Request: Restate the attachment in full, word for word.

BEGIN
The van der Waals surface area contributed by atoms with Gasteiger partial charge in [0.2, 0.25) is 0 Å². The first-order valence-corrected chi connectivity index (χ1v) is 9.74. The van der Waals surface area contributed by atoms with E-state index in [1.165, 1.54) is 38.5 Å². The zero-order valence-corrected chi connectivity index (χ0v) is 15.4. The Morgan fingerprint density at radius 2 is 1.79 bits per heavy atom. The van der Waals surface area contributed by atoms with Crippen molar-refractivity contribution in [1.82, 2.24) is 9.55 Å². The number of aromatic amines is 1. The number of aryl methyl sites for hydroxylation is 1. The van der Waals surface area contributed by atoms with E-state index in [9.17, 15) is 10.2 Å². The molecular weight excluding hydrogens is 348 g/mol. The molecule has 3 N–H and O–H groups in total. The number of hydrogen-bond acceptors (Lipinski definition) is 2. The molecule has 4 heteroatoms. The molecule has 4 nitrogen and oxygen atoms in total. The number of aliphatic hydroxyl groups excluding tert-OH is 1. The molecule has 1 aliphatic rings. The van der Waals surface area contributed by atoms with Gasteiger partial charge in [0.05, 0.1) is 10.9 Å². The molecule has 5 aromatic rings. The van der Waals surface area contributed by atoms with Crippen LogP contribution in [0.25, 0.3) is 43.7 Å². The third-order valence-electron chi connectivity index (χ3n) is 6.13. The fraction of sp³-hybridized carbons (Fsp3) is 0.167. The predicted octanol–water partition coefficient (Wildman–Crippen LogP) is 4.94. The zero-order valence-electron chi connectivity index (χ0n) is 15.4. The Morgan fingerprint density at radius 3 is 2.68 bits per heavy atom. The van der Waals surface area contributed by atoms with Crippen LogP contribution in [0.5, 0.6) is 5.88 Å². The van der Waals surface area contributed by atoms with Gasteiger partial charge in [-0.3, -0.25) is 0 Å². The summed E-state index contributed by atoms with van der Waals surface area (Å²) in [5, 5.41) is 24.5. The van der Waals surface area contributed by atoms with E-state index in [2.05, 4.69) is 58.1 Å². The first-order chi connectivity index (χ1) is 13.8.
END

The van der Waals surface area contributed by atoms with Gasteiger partial charge in [0.2, 0.25) is 0 Å². The first-order valence-corrected chi connectivity index (χ1v) is 9.74. The van der Waals surface area contributed by atoms with E-state index in [1.165, 1.54) is 38.5 Å². The zero-order valence-corrected chi connectivity index (χ0v) is 15.4. The Morgan fingerprint density at radius 2 is 1.79 bits per heavy atom. The van der Waals surface area contributed by atoms with Crippen molar-refractivity contribution in [1.82, 2.24) is 9.55 Å². The number of aromatic amines is 1. The number of aryl methyl sites for hydroxylation is 1. The van der Waals surface area contributed by atoms with E-state index in [9.17, 15) is 10.2 Å². The molecular weight excluding hydrogens is 348 g/mol. The molecule has 3 N–H and O–H groups in total. The number of hydrogen-bond acceptors (Lipinski definition) is 2. The molecule has 4 heteroatoms. The molecule has 4 nitrogen and oxygen atoms in total. The number of aliphatic hydroxyl groups excluding tert-OH is 1. The molecule has 1 aliphatic rings. The van der Waals surface area contributed by atoms with Gasteiger partial charge in [0.05, 0.1) is 10.9 Å². The molecule has 5 aromatic rings. The van der Waals surface area contributed by atoms with Crippen LogP contribution in [0.25, 0.3) is 43.7 Å². The third-order valence-electron chi connectivity index (χ3n) is 6.13. The fraction of sp³-hybridized carbons (Fsp3) is 0.167. The predicted octanol–water partition coefficient (Wildman–Crippen LogP) is 4.94. The zero-order valence-electron chi connectivity index (χ0n) is 15.4. The Morgan fingerprint density at radius 3 is 2.68 bits per heavy atom. The van der Waals surface area contributed by atoms with Crippen LogP contribution in [0.5, 0.6) is 5.88 Å². The van der Waals surface area contributed by atoms with Gasteiger partial charge in [-0.3, -0.25) is 0 Å². The summed E-state index contributed by atoms with van der Waals surface area (Å²) in [5, 5.41) is 24.5. The van der Waals surface area contributed by atoms with E-state index in [2.05, 4.69) is 58.1 Å². The first-order chi connectivity index (χ1) is 13.8.